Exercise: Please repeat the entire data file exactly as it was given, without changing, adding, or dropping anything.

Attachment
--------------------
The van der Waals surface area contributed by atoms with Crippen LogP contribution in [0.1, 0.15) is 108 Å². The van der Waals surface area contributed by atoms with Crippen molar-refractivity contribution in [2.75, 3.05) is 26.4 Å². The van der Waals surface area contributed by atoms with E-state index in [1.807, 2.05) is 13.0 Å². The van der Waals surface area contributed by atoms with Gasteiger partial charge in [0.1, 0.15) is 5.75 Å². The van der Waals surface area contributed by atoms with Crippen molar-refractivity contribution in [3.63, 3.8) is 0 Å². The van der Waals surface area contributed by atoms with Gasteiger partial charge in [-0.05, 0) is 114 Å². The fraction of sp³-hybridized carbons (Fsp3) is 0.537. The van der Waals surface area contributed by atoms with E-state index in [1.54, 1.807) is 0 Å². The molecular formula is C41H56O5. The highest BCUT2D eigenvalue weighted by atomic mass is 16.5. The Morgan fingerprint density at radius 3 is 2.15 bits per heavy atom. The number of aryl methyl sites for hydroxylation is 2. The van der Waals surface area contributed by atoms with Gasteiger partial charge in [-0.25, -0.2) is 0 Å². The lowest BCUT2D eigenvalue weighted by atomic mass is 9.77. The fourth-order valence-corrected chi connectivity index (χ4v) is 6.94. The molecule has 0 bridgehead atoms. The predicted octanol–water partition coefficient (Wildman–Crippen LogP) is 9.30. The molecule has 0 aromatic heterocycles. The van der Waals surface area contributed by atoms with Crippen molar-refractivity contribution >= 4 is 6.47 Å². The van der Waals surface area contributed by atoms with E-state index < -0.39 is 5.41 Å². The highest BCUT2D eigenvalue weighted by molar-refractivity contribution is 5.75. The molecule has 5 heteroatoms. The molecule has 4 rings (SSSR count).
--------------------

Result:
The van der Waals surface area contributed by atoms with Crippen LogP contribution in [0.1, 0.15) is 108 Å². The van der Waals surface area contributed by atoms with Crippen molar-refractivity contribution in [2.75, 3.05) is 26.4 Å². The van der Waals surface area contributed by atoms with E-state index in [1.807, 2.05) is 13.0 Å². The van der Waals surface area contributed by atoms with Gasteiger partial charge in [0.1, 0.15) is 5.75 Å². The van der Waals surface area contributed by atoms with Crippen molar-refractivity contribution in [3.63, 3.8) is 0 Å². The van der Waals surface area contributed by atoms with Gasteiger partial charge in [-0.05, 0) is 114 Å². The fraction of sp³-hybridized carbons (Fsp3) is 0.537. The van der Waals surface area contributed by atoms with E-state index in [1.54, 1.807) is 0 Å². The molecular formula is C41H56O5. The highest BCUT2D eigenvalue weighted by atomic mass is 16.5. The Morgan fingerprint density at radius 3 is 2.15 bits per heavy atom. The number of aryl methyl sites for hydroxylation is 2. The van der Waals surface area contributed by atoms with Gasteiger partial charge in [-0.25, -0.2) is 0 Å². The lowest BCUT2D eigenvalue weighted by atomic mass is 9.77. The fourth-order valence-corrected chi connectivity index (χ4v) is 6.94. The molecule has 0 bridgehead atoms. The predicted octanol–water partition coefficient (Wildman–Crippen LogP) is 9.30. The molecule has 0 aromatic heterocycles. The van der Waals surface area contributed by atoms with Crippen molar-refractivity contribution >= 4 is 6.47 Å². The van der Waals surface area contributed by atoms with E-state index < -0.39 is 5.41 Å². The highest BCUT2D eigenvalue weighted by molar-refractivity contribution is 5.75. The molecule has 5 heteroatoms. The molecule has 4 rings (SSSR count).